Americans have short attention spans these days. Their preferred communication is abbreviated text-bites, epic novels have been replaced by Kindle $2.99 30K-word specials, and the highest rated TV shows are procedurals with one-episode storylines. Newspapers with in-depth reporting have been usurped by Internet rags that keep it short and sweet; the most popular delivery system for breaking news is the 140-character tweet, and long form letters (remember those??) are most closely replicated by emails containing more than one paragraph. Even the more personal stuff -- marriages and career jobs -- tend to come in smaller, more cyclical, doses; several five-year stints vs. "till death do us part" or "here's your 40-year gold watch" kind of commitment.
So what makes anyone think a TEN-MONTH presidential campaign is ever going to hold the interest of the average American?
Yes, Mitt Romney wasn't given the official nod until June but we've been knee-deep in this since, at the very least, the beginning of the year. Ten months is too long for anything that demands attention and it's certainly too long for a presidential campaign in 21st century America.
There was a recent blog about the campaign in the Huffington Post written by Trey Ellis that opened with, "The malaise is palpable on both sides." He went on to describe the current doldrums:
The cure to what ails the electorate is not more policy but policy across an array of urgent middle-class issues all in the service of creating and enforcing an irresistibly infectious and uplifting narrative. Facts don't excite voters, stories do. If one could teach us to dream again, we'll follow them anywhere.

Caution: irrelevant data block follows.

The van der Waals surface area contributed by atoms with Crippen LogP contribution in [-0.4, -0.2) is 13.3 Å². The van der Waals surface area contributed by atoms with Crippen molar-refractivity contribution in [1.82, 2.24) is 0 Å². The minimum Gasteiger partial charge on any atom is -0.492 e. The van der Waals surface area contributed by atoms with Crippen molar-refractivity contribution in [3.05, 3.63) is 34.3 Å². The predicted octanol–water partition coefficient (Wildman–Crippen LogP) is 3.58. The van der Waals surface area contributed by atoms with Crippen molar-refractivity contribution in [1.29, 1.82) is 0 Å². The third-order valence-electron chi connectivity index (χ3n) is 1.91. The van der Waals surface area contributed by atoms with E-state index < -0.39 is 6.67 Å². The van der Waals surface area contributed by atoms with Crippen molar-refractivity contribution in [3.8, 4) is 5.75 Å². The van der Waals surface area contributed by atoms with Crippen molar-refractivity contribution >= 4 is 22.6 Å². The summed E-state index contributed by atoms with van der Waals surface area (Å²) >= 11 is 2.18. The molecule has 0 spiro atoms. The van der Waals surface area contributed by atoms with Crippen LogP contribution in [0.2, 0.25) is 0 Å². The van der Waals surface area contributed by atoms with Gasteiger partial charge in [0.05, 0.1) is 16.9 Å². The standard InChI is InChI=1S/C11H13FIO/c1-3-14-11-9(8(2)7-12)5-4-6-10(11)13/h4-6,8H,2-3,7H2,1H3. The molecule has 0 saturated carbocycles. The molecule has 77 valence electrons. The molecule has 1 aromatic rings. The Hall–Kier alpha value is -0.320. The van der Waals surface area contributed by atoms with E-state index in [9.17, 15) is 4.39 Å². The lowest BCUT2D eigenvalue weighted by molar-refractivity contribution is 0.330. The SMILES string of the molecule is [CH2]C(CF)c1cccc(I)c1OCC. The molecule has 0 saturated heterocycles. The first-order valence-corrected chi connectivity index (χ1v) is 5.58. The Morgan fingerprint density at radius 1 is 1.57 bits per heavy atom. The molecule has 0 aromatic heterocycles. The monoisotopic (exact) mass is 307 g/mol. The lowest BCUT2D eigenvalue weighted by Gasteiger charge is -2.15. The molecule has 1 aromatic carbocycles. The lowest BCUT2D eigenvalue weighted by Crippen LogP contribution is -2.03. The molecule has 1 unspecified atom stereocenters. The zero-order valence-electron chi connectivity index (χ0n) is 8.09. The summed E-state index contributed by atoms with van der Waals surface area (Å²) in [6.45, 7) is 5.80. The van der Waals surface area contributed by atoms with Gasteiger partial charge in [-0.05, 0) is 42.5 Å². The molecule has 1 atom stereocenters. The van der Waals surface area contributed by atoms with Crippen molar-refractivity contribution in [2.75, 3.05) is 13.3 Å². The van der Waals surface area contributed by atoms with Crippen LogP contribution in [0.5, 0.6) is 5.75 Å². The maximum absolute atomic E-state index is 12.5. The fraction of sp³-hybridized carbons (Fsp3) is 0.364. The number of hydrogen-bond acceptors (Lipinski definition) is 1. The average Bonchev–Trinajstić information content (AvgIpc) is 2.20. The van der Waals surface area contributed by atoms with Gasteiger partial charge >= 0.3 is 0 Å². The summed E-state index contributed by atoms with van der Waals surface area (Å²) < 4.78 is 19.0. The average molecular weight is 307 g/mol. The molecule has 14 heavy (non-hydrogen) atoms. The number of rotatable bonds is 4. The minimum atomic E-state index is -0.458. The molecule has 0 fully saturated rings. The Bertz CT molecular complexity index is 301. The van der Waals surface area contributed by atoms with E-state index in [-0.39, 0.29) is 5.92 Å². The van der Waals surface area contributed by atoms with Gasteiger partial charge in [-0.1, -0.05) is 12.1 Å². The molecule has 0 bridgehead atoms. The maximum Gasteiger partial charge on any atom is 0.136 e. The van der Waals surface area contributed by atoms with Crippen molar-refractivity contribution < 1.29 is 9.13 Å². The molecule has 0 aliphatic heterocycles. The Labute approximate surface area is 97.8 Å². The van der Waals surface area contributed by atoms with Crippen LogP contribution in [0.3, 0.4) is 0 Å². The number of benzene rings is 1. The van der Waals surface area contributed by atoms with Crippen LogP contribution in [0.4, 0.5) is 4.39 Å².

I beg to differ, Mr. Ellis. It ain't stories we need. Uplifting and infectious narrative are nice in a movie but, frankly, we don't need to be taught to dream again. We know how to dream. We're just bored silly with this interminable, ridiculous, nasty and repetitive campaign!
It's been said that the demands of the 24/7 news cycle cause cable and online media to run out of real news quickly enough that, to fill space, they rely on hours of "infotainment" and fluff disguised as news; content that doesn't even rise to the level of interesting much of the time. We're treated to endless reality shows in lieu of creative programming, we've made stars of talentless people whose exhibitionism is traded for ratings and any kernel of actual news is beaten to such a bloody pulp by every network and pundit along the way that viewers can only roll their eyes at the screaming and hyperbole.
How that translates during a presidential campaign is not hard to guess. With so many media outlets and so many months to fill, we, the People, are regaled with:
1. What Obama did today/yesterday/a minute ago that was heinous/wonderful
2. Why Romney will save the country/doom us
3. Anything related to Trump and birth certificates
4. Ann Romney's ability to relate/not relate
5. Why Michelle Obama is horrible for telling kids what to eat/an inspiration to us all
6. What Sarah Palin thinks about anything/if she actually thinks
7. Why Bristol Palin has her own reality show